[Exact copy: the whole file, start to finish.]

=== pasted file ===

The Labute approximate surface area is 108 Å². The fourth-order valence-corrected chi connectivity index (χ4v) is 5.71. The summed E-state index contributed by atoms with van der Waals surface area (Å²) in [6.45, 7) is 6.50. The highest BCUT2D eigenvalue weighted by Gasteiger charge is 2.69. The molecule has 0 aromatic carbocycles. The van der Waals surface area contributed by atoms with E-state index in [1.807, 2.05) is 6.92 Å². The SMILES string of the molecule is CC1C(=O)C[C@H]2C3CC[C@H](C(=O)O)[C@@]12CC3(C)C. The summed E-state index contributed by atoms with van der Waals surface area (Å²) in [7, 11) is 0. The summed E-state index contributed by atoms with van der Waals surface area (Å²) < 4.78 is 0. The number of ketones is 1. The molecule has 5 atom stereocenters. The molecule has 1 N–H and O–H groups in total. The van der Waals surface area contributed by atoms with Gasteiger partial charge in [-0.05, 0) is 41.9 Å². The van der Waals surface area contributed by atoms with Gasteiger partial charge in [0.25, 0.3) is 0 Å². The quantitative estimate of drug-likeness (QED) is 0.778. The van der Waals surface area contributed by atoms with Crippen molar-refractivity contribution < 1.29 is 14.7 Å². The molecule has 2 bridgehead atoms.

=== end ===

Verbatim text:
The Labute approximate surface area is 108 Å². The fourth-order valence-corrected chi connectivity index (χ4v) is 5.71. The summed E-state index contributed by atoms with van der Waals surface area (Å²) in [6.45, 7) is 6.50. The highest BCUT2D eigenvalue weighted by Gasteiger charge is 2.69. The molecule has 0 aromatic carbocycles. The van der Waals surface area contributed by atoms with E-state index in [1.807, 2.05) is 6.92 Å². The SMILES string of the molecule is CC1C(=O)C[C@H]2C3CC[C@H](C(=O)O)[C@@]12CC3(C)C. The summed E-state index contributed by atoms with van der Waals surface area (Å²) in [7, 11) is 0. The summed E-state index contributed by atoms with van der Waals surface area (Å²) < 4.78 is 0. The number of ketones is 1. The molecule has 5 atom stereocenters. The molecule has 1 N–H and O–H groups in total. The van der Waals surface area contributed by atoms with Gasteiger partial charge in [-0.05, 0) is 41.9 Å². The van der Waals surface area contributed by atoms with Gasteiger partial charge in [0.25, 0.3) is 0 Å². The quantitative estimate of drug-likeness (QED) is 0.778. The van der Waals surface area contributed by atoms with Crippen molar-refractivity contribution < 1.29 is 14.7 Å². The molecule has 2 bridgehead atoms.